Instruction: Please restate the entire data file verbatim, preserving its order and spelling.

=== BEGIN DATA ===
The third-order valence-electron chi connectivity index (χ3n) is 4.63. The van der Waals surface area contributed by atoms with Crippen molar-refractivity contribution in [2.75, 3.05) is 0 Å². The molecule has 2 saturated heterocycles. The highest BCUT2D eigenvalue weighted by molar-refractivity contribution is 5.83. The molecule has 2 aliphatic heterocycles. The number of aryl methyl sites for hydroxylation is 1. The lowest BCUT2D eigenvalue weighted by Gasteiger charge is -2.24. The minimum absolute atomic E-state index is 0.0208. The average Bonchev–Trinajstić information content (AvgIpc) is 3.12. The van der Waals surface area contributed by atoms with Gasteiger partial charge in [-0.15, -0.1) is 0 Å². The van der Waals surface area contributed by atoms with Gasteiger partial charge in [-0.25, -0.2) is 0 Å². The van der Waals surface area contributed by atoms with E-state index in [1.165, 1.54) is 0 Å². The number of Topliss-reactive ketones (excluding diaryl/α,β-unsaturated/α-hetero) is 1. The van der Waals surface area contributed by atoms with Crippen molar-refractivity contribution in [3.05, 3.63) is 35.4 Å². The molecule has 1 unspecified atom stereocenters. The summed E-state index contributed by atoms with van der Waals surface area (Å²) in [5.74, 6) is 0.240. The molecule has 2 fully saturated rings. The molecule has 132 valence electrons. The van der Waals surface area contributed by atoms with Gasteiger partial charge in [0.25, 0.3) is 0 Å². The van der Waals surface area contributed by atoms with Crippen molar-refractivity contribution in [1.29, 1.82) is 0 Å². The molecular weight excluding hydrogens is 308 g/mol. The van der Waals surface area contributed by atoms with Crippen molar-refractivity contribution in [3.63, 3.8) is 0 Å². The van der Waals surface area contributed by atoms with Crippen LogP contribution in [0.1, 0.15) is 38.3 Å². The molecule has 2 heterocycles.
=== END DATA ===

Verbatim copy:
The third-order valence-electron chi connectivity index (χ3n) is 4.63. The van der Waals surface area contributed by atoms with Crippen molar-refractivity contribution in [2.75, 3.05) is 0 Å². The molecule has 2 saturated heterocycles. The highest BCUT2D eigenvalue weighted by molar-refractivity contribution is 5.83. The molecule has 2 aliphatic heterocycles. The number of aryl methyl sites for hydroxylation is 1. The lowest BCUT2D eigenvalue weighted by Gasteiger charge is -2.24. The minimum absolute atomic E-state index is 0.0208. The average Bonchev–Trinajstić information content (AvgIpc) is 3.12. The van der Waals surface area contributed by atoms with Gasteiger partial charge in [-0.15, -0.1) is 0 Å². The van der Waals surface area contributed by atoms with Gasteiger partial charge in [-0.25, -0.2) is 0 Å². The van der Waals surface area contributed by atoms with E-state index in [1.165, 1.54) is 0 Å². The number of Topliss-reactive ketones (excluding diaryl/α,β-unsaturated/α-hetero) is 1. The van der Waals surface area contributed by atoms with Crippen molar-refractivity contribution in [3.05, 3.63) is 35.4 Å². The molecule has 1 unspecified atom stereocenters. The summed E-state index contributed by atoms with van der Waals surface area (Å²) in [5.74, 6) is 0.240. The molecule has 2 fully saturated rings. The molecule has 132 valence electrons. The van der Waals surface area contributed by atoms with Gasteiger partial charge in [0.25, 0.3) is 0 Å². The van der Waals surface area contributed by atoms with Crippen molar-refractivity contribution in [1.29, 1.82) is 0 Å². The molecular weight excluding hydrogens is 308 g/mol. The van der Waals surface area contributed by atoms with Crippen molar-refractivity contribution in [3.63, 3.8) is 0 Å². The van der Waals surface area contributed by atoms with Crippen LogP contribution in [0.1, 0.15) is 38.3 Å². The molecule has 2 heterocycles.